I keep getting this poet’s name confused in my head with Edwin Arlington Robinson. Richard Aldington–Arlington Robinson, I suppose there is similarity there, especially since it seems Richard Aldington’s middle name just happens to be Edward. But I think the confusion also comes from having read a poem by Robinson back in April here on the Dad Poet, called “Another Dark Lady.” That one was about beech trees, and beech trees show up in the end of this poem, though you might confuse it with “beaches” if you are just listening and not reading the words yourself.
Robert Frost wrote about Christmas trees, and apple trees. He wrote “a young beech clinging to its last year’s leaves.” He also wrote about “Birches.” He wrote, “The woods are lovely, dark, and deep.” The woods are called woods because they have trees. Poets like trees.
Wordsworth wrote about “Yew-Trees;” Edna St. Vincent Millay wrote of “City Trees.” Joyce Kilmer never saw a poem lovelier than a tree. I read another poem back in April by contemporary poet, Tony Hoagland, “The Color of the Sky,” in which he said that the trees were tossing about “in what certainly looks like sexual arousal.” Poets really like trees.
Sure we like paper clips, and baseball and flowers too. But baseball bats are made from trees. Paper clips hold paper which, you guessed it, is made from trees. And even in poems about flowers, can’t you just see yourself looking up from the lily of the field to what borders the field, what in fact make the field a field, that row of trees, the forest just a short jaunt away?
This week’s poet for John’s “Reading Out Loud Project” is so fascinated by one tree in particular, a Poplar, that he imagines it uprooting itself to go walking, “behind the wagoners” along the path. Poplars, Birches, Beeches, Willows, poets seem to really be turned on by trees. Why is that? Feel free to speculate in the comments, or remind us of other tree poems that maybe you didn’t find in the links above.
Here’s the lowdown on how this project of John’s works:
What I propose is this: a weekly poem, and a variety of readings. I’ll post the poem each Friday (along with my reading), and, sometime during the following week, I ask you to make your own reading, and submit it to me. You can do an audio recording, upload it somewhere (i.e. Soundcloud, or to your own blog’s Media Library — if you have the upgrade). Or, if you’re so inclined, you can make a video of your reading — with, or without your lovely face being in the video, and upload it to YouTube, and then send me the link (You can leave the links in the comment section — or, email them to me at firstname.lastname@example.org)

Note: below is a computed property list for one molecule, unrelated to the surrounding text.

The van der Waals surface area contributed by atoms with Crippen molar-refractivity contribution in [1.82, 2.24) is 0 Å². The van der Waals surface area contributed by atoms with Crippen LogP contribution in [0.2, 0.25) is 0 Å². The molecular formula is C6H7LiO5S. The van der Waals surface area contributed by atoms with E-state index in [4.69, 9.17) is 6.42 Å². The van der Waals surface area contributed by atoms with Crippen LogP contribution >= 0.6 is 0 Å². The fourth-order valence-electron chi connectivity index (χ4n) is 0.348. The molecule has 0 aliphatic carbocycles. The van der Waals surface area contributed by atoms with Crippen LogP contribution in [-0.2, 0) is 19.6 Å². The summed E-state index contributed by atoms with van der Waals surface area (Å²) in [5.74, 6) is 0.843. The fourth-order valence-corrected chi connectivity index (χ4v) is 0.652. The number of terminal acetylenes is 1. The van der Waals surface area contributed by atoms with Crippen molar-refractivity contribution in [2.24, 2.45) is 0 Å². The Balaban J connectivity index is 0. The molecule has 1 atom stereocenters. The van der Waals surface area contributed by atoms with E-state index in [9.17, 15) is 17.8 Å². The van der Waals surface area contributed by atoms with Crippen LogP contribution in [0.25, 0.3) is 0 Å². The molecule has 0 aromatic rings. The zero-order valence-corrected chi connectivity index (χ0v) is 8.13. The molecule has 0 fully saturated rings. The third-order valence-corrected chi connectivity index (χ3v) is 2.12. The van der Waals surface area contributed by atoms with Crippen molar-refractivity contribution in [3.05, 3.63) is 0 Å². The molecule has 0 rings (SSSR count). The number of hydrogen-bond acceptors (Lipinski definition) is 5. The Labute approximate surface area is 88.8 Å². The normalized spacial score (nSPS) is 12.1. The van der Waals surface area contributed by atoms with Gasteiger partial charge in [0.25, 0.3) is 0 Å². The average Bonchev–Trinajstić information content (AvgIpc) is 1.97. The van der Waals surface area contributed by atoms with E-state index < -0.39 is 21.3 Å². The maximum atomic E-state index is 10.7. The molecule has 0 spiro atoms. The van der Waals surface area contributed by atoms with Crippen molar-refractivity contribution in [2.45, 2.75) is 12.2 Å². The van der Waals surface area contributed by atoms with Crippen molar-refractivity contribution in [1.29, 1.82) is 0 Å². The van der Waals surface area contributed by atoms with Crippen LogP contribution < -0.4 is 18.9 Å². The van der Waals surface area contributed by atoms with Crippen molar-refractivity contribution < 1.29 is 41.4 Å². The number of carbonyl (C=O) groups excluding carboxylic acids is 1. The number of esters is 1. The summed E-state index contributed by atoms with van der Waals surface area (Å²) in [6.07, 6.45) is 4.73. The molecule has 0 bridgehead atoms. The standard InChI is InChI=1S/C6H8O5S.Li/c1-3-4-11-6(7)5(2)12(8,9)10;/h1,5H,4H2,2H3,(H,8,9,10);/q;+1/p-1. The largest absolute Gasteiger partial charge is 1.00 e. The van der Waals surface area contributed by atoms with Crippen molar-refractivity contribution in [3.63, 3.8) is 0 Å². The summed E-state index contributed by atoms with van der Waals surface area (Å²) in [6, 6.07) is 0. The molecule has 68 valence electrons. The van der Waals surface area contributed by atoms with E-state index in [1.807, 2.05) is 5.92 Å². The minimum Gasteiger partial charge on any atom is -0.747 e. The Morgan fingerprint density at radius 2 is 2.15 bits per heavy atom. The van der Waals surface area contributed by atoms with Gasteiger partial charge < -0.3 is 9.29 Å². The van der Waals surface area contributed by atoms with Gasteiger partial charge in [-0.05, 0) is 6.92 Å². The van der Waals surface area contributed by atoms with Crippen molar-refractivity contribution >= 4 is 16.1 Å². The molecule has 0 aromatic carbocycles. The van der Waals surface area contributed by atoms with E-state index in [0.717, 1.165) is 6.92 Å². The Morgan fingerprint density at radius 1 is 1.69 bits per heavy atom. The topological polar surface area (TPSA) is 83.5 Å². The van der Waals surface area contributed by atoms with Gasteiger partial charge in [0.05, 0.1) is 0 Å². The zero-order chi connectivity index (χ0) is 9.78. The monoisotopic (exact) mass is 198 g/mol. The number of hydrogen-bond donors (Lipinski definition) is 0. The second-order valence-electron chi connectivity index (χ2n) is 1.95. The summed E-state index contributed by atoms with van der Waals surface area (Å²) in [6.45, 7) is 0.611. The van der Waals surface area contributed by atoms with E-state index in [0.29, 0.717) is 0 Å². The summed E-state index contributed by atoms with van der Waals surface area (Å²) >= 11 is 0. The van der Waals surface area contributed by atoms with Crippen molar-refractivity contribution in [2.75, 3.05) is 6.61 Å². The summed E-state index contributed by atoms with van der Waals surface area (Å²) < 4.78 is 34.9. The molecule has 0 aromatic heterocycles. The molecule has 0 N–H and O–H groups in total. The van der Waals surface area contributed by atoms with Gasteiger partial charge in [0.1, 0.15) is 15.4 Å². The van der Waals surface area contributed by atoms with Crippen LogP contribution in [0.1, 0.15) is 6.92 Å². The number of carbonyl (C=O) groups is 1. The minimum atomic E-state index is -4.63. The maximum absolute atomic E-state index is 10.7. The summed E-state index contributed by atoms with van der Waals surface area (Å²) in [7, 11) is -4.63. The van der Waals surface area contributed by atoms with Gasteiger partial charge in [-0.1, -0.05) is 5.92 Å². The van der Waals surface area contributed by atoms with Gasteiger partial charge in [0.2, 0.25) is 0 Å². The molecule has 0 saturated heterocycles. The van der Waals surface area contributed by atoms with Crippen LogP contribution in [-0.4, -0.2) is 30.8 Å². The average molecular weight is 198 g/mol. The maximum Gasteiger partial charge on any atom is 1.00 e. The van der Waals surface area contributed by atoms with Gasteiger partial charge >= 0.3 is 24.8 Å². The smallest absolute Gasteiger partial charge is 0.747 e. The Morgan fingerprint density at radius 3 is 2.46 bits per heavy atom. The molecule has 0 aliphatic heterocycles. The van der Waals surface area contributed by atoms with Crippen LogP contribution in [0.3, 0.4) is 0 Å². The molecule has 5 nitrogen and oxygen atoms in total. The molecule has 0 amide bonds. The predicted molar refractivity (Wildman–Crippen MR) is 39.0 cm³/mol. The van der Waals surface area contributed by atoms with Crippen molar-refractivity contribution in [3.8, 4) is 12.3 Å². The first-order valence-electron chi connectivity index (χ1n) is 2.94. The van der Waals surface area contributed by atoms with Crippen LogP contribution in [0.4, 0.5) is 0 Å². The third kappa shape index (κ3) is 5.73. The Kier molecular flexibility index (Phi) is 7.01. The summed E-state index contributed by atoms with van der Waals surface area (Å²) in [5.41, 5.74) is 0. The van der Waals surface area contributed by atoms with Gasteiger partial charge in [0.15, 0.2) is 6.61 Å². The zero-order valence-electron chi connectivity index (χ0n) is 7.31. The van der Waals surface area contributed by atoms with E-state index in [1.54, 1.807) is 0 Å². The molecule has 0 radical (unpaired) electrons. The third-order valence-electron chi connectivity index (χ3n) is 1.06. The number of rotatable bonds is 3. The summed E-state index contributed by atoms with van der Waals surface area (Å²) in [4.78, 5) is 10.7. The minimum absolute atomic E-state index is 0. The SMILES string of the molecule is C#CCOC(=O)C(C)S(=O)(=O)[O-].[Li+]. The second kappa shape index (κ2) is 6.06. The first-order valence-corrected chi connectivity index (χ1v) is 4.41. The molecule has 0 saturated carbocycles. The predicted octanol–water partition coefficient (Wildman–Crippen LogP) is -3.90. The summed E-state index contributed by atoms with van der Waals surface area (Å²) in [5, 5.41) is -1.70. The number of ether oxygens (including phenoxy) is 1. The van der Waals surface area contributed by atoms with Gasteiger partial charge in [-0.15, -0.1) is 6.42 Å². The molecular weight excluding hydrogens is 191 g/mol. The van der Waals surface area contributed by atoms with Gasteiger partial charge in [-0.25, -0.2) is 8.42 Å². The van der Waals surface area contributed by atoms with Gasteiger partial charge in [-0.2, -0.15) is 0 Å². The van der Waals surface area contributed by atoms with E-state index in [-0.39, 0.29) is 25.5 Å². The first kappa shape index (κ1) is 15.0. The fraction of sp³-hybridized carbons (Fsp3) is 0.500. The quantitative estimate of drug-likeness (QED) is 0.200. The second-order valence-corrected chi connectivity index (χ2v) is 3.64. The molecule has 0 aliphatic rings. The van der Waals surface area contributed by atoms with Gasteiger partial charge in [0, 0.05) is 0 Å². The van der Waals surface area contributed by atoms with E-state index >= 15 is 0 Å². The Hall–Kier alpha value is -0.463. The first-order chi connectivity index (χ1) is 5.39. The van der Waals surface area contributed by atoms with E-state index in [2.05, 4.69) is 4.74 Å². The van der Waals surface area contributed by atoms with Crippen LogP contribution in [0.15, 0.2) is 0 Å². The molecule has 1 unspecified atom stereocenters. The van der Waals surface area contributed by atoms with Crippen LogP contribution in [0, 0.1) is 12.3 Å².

And there you have it. To hear John’s reading, after recording your own, which you should also do before you listen to mine (so as not to be influenced by the way we hear it), go to Poetically Versed, and leave your the link to your recording in the comments there, or email him as he suggested. I think you’ll find yourself enjoying John’s refreshing style of discussing poetry. Nothing stuffy or pretentious about John’s poetry blog, hence it’s one of my absolute favorites.
So now for my recording for this week:
By the way that’s little Mark Twain on the left side of your screen, helping me read this poem. According to The Autobiography of Mark Twain, by Charles Neider, Richard Aldington criticized Mark Twain as “not being very funny, or much of a writer.” And so Twain, I believe, is keeping a critical eye on Aldington here. Okay, seriously, I confess. It was just chance. My friend Rick, a huge library buff bought me that little Twain pillow at his recent library benefit sale. I kind of like it, but I can’t seem to tie it in with the tree theme.
by Richard Aldington
Why do you always stand there shivering
Between the white stream and the road?
The people pass through the dust
On bicycles, in carts, in motor-cars;
The waggoners go by at dawn;
The lovers walk on the grass path at night.
Stir from your roots, walk, poplar!
You are more beautiful than they are.
I know that the white wind loves you,
Is always kissing you and turning up
The white lining of your green petticoat.
The sky darts through you like blue rain,
And the grey rain drips on your flanks
And loves you.
And I have seen the moon
Slip his silver penny into your pocket
As you straightened your hair;
And the white mist curling and hesitating
Like a bashful lover about your knees.
I know you, poplar;
I have watched you since I was ten.
But if you had a little real love,
A little strength,
You would leave your nonchalant idle lovers
And go walking down the white road
Behind the waggoners.
There are beautiful beeches
Down beyond the hill.
Will you always stand there shivering?
- Weekly Reading Out Loud Project: Richard Aldington (poeticallyversed.com)
- Richard (Edward) Aldington and the Unknown Warrior (doverhistorian.wordpress.com)
- Say the word: London’s performance poetry scene (onefinestay.com)
- Lovely poems and lovely trees in St. Paul (tcdailyplanet.net)